He elaborates elsewhere, that in the USA, “medical care is rationed by wealth. If you're rich, the system is working just right. The insurance companies, the health maintenance organizations, the pharmaceutical corporations are doing just great. Wealthy people are doing fine. If most of the population can't get decent medical care, that's not our problem. If health care costs are astronomical, too bad.” Our NHS is paradise compared to America’s health care system. In fact, there is no comparison. Gore Vidal explains:
“We are not actually people in the eyes of the national ownership: we are simply unreliable consumers comprising an overworked, underpaid labor force not in the best of health: The World Health Organization rates our healthcare system (sic—or sick?) as 37th-best in the world, far behind even Saudi Arabia, role model for the Texans. Our infant mortality rate is satisfyingly high, precluding a First World educational system.”
American politicians have also ruined the health of nations indirectly, through their cultural imperialism, leading to all the illnesses that are associated with it. But I shall not delve into this any further now.
American imperialism is one of the most important, if not the most important direct and indirect cause and fuel for terrorism. The American government, as we mentioned above, is the initiator of ‘radiation terrorism’, and the only government to have hit another nation with nuclear warfare (the Japanese army may have been at fault, but the victims of Hiroshima and Nagasaki were certainly innocent), and its crimes in many places have led to an unprecedented rise in extremism, and the threat of terrorism (including bioterrorism). This has led to a new problem in medicine, never seen before by our elders.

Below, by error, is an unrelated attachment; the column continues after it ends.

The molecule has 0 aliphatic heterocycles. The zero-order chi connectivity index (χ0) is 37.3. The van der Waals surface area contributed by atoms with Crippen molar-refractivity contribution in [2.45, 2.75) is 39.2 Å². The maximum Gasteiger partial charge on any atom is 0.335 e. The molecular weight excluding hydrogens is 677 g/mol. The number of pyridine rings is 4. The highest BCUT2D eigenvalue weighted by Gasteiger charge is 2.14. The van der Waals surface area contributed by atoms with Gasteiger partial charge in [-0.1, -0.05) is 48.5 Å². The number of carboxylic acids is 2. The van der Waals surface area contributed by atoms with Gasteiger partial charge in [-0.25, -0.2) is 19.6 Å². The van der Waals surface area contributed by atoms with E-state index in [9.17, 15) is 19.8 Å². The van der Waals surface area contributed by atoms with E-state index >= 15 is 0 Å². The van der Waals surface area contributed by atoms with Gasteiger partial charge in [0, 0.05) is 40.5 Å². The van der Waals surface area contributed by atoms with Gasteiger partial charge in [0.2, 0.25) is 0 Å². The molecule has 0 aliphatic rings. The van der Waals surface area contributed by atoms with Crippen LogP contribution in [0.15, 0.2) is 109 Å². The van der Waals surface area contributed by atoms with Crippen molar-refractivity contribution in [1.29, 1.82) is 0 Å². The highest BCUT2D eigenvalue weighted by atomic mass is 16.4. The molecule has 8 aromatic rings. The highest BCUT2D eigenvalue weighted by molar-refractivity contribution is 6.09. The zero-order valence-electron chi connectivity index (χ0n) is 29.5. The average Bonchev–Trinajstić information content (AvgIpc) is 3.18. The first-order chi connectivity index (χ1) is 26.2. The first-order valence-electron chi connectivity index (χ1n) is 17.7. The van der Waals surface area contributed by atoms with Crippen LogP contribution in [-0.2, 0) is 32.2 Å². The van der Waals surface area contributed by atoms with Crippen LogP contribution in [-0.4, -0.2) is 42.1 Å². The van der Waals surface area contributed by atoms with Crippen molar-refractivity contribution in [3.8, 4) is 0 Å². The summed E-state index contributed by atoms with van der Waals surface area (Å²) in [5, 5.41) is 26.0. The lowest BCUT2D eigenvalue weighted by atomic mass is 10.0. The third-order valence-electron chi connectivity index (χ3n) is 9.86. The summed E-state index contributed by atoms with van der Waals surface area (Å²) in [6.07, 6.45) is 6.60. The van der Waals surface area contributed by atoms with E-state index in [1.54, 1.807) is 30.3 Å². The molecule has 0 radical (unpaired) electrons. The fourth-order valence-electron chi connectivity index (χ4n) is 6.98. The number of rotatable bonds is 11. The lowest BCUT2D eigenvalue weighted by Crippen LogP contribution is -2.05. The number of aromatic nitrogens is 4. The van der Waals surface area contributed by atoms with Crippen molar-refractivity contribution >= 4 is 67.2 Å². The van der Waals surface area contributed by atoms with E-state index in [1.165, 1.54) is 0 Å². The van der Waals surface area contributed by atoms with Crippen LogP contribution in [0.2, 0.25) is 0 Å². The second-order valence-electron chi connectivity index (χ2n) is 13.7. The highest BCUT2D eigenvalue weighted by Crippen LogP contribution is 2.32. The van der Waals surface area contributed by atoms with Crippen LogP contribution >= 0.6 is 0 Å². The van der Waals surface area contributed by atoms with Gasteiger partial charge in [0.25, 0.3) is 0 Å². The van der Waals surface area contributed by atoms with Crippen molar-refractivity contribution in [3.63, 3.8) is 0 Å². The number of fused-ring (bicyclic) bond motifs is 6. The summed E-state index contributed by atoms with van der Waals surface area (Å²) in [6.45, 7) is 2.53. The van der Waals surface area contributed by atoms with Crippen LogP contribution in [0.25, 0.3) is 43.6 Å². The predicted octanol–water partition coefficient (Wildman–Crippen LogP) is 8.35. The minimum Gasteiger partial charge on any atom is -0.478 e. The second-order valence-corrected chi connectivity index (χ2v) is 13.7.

So much for politicians affecting medicine. But it is those same politicians who insist on making us believe that this is the best of times for medicine. I refuse to believe this. What we have achieved is – increasing the duration of one’s life, at the cost of increasing the duration of their misery, and this can hardly be regarded as a success. As explained by Alexis Carrel, the great French vascular surgeon and Nobel Prize winner:
“Nevertheless, in spite of the triumphs of medical science, the problem of disease is very far from solved. Modern man is delicate…Medicine is far from having decreased human sufferings as much as it endeavors to make us believe. Indeed, the number of deaths from infectious diseases has greatly diminished. But we still must die, and we die in a much larger proportion from degenerative diseases. The years of life which we have gained by the suppression of diphtheria, smallpox, typhoid fever, etc., are paid for by the long sufferings and the lingering deaths caused by chronic affections, and especially by cancer, diabetes, and heart disease. In addition, man is liable, as he was in former times, to chronic nephritis, brain tumors, arterial sclerosis, syphilis, cerebral hemorrhages, hypertension, and also to the intellectual, moral, and physiological decay determined by these maladies. He is equally subject to the organic and functional disorders brought in their train by excess of food, insufficient physical exercise, and overwork. The lack of equilibrium and the neuroses of the visceral nervous system bring about many affections of the stomach and the intestines. Heart diseases become more frequent. And also diabetes. The maladies of the central nervous system are innumerable. In the course of his life, every individual suffers from some attack of neurasthenia, of nervous depression, engendered by constant agitation, noise, and worries. Although modem hygiene has made human existence far safer, longer, and more pleasant, diseases have not been mastered. They have simply changed in nature.”
We are also living in an age where men like Carrel are running out. We are not in the age of heroes. Where are the outspoken physicians, like Carrel, who have the guts and integrity to stand up in the face of modern politicians and society, and see through all the masks and corruption that they display? I am yet to see anyone write anything like Carrel’s ‘Man the Unknown’, which says in its introduction: